Court rejects NGO petition to halt Silwan planning scheme

Elad organization rejects claims that it is serving its own interests instead of those of Palestinians.

The Jerusalem District Court on Wednesday rejected a petition filed by the Ir Amim group, which had requested that a municipality planning scheme for the Wadi Hilweh section of Silwan be shelved because it “served the interests of the Elad organization and not the neighborhood’s Palestinian residents.”
Ir Amim also alleged that Elad, which runs the City of David archeological park inside the neighborhood, had bribed city planning officials to ensure their organization’s interests were safeguarded in the plan.
Elad categorically rejected Ir Amim’s claims, telling The Jerusalem Post on Thursday that the planning scheme is not only overwhelmingly beneficial to Silwan’s Arab residents, but that such residents had voiced anger over Ir Amim’s moves to try and stop it.
The plan itself is a municipal effort to begin regulating construction in the Wadi Hilweh section of neighborhood, which begins at the entrance to Silwan from Derech Ha’ofel Road, along the southern wall of Jerusalem’s Old City, and descends down the hill overlooking the Kidron Valley to the east.
While the plan does not call for the demolition of illegally constructed homes in the neighborhood – of which there are many – it does present zoning codes regarding where construction can or cannot commence, and would be the neighborhood’s first set of such regulations.
According to Elad, the planning scheme allots 85 percent of the neighborhood’s construction for its Palestinian residents, while 15% is set out for Jewish residents.
Ir Amim spokeswoman Orly Noy, however, said that the plan, as it stands now, “offers more opportunities to the Jewish residents of Silwan and far less to the Palestinians.”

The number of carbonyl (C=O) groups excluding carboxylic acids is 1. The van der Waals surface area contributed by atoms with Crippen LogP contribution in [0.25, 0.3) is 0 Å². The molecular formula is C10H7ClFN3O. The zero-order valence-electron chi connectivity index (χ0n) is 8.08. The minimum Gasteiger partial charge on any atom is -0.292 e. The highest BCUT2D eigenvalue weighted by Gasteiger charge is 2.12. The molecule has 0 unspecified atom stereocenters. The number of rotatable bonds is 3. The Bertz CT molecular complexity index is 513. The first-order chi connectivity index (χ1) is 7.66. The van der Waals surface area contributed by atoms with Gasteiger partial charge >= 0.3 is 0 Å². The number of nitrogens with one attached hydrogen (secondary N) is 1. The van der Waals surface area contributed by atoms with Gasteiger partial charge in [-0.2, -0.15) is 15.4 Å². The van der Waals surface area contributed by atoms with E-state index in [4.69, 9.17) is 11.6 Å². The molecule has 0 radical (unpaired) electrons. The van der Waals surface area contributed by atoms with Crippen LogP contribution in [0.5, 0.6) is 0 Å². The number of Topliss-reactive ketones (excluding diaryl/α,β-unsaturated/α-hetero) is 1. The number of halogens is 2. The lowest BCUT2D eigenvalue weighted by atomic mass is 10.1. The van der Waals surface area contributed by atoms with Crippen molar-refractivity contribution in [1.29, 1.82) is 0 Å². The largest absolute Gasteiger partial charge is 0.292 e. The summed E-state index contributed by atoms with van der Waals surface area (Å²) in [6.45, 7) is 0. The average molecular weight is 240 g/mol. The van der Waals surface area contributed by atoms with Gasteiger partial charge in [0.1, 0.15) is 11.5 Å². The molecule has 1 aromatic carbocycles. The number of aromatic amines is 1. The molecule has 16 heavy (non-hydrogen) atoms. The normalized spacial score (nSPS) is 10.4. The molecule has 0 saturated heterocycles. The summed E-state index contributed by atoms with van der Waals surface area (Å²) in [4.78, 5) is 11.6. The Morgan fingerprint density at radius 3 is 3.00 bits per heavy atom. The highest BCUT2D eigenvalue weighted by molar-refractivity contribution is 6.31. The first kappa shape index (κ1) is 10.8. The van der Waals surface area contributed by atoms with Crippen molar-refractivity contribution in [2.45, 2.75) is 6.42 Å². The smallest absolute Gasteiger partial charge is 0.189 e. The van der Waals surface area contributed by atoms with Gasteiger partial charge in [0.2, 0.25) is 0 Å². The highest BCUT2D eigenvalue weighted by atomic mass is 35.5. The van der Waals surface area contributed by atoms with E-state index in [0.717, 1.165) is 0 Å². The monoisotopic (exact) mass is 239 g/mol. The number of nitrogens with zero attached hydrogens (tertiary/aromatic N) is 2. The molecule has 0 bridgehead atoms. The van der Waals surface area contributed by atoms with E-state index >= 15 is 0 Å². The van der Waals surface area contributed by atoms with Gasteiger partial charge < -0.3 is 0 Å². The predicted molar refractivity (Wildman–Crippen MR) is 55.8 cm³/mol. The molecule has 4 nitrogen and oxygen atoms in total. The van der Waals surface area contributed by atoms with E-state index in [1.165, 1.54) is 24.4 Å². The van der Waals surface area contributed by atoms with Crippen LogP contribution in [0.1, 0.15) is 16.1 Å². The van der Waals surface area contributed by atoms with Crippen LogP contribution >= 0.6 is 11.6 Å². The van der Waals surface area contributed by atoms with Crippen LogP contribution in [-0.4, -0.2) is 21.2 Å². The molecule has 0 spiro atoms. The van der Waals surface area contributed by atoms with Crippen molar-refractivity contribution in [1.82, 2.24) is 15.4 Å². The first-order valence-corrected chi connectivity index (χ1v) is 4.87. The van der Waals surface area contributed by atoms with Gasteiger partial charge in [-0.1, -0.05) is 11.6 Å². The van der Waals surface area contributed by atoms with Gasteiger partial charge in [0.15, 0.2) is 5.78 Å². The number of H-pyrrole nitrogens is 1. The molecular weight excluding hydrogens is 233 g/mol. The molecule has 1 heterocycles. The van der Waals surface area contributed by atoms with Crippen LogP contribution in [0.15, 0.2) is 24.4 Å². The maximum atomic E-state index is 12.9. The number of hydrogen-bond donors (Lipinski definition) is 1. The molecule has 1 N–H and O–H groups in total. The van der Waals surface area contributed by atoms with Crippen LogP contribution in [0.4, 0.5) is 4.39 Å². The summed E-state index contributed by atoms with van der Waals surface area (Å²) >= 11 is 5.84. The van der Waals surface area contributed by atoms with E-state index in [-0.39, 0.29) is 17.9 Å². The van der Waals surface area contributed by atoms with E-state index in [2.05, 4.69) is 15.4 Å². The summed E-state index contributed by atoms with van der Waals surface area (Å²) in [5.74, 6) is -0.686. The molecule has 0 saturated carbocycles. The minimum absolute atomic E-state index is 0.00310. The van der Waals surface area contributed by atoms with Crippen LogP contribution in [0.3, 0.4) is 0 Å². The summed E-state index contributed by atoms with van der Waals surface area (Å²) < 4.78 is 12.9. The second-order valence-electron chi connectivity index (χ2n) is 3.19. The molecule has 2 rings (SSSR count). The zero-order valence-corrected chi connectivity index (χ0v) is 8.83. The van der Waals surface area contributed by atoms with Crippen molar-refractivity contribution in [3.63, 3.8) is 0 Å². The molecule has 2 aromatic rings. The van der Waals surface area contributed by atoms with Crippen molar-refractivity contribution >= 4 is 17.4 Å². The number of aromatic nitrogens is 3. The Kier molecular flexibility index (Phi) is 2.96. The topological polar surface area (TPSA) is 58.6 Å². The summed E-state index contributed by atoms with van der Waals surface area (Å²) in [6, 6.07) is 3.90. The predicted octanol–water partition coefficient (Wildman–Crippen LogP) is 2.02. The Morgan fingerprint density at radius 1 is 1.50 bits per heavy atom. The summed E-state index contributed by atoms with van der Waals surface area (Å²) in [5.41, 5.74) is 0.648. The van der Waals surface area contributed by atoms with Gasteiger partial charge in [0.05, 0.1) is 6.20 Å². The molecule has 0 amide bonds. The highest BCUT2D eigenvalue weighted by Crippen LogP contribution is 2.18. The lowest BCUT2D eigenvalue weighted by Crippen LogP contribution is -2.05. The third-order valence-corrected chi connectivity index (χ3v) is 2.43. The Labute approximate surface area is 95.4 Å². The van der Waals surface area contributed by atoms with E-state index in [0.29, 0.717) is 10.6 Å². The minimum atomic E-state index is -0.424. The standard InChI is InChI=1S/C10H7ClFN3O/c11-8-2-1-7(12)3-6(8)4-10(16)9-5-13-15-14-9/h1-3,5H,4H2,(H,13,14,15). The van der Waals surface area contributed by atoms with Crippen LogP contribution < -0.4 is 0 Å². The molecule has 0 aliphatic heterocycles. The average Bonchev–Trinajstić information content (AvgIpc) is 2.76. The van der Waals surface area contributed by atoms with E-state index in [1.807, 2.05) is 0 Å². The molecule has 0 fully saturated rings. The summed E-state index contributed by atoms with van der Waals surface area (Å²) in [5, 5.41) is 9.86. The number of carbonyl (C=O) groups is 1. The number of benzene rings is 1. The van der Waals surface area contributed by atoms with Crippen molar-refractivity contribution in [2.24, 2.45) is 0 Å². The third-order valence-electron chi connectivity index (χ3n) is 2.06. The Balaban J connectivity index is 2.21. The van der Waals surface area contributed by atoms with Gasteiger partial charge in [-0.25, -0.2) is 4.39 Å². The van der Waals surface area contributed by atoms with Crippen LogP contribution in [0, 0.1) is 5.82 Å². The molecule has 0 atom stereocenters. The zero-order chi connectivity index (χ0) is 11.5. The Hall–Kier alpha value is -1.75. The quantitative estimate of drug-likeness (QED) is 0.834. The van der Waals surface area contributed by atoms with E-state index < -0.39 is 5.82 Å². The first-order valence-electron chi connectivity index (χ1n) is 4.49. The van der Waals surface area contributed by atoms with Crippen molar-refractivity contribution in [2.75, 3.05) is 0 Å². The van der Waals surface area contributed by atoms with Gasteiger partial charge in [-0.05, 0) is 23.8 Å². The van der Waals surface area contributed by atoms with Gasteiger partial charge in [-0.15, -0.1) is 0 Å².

Additionally, Noy said, “We think that an organization with both economic and political interests in this area should not be deciding on a municipal plan that affects the local residents. We see it as a conflict of interest.
“Financially, Elad’s interests include the Givati Parking Lot [at the entrance to the neighborhood], which they own and plan on turning into some kind of visitor center,” she said. “Politically, Elad is attempting to Judaize east Jerusalem, and especially Silwan.
“So if these are their interests, then it’s certainly going to affect the Palestinian residents and the regulation of building there, as Elad aims to change the entire character of the neighborhood from Palestinian to Jewish-Israeli. It cannot be for the benefit of the residents.”
Additionally, she said, Elad had agreed to finance part of the plan, which according to Noy, “raised great suspicions of bribery.”
Noy added that Ir Amim did not view their petition as having been rejected, but that the judge had told them it was “premature” and asked them to withdraw the petition and pursue the matter through different bodies, namely the police.
“In the case of the bribery claims,” Noy said. “The police have now been notified of that.”
Udi Ragones, a spokesman for Elad, told the Post on Thursday that Ir Amim’s bribery claims were “completely false” and were disconnected from the planning scheme.
Ragones explained that the municipality had requested Elad’s involvement because of the organization’s involvement in the neighborhood –  including its administration of the City of David archeological park.
Additionally, Ragones said, it was Ir Amim’s actions, not Elad’s, which were detrimental to the neighborhood’s Palestinian residents.
“Ir Amim is attempting to prevent any development in the neighborhood, as that would undermine their political agenda,” Ragones said. “The Arab residents have told us they were glad the petition was rejected, and that they didn’t understand why Ir Amim was interfering here.”
Indeed, Abu Jameel Siyam, the mukhtar, or tribal leader, of Silwan, told the Post on Thursday that Ragones was correct.
“It’s true,” Siyam said, regarding Silwan residents’ apparent dismay over Ir Amim’s court petition.
“We have said that there are good aspects of the plan and there are badaspects of the plan, we’re still working it all out. But to come andsay that the whole plan is bad, and to ask that it be done away with,then what have you accomplished? Nothing.
“Today in Silwan, nothing is devoid of politics,” Siyam added. “Andthat’s all this is. But at the end of the day, whatever ends uphappening here is up to the residents. They will decide, and asmukhtar, I will support it.”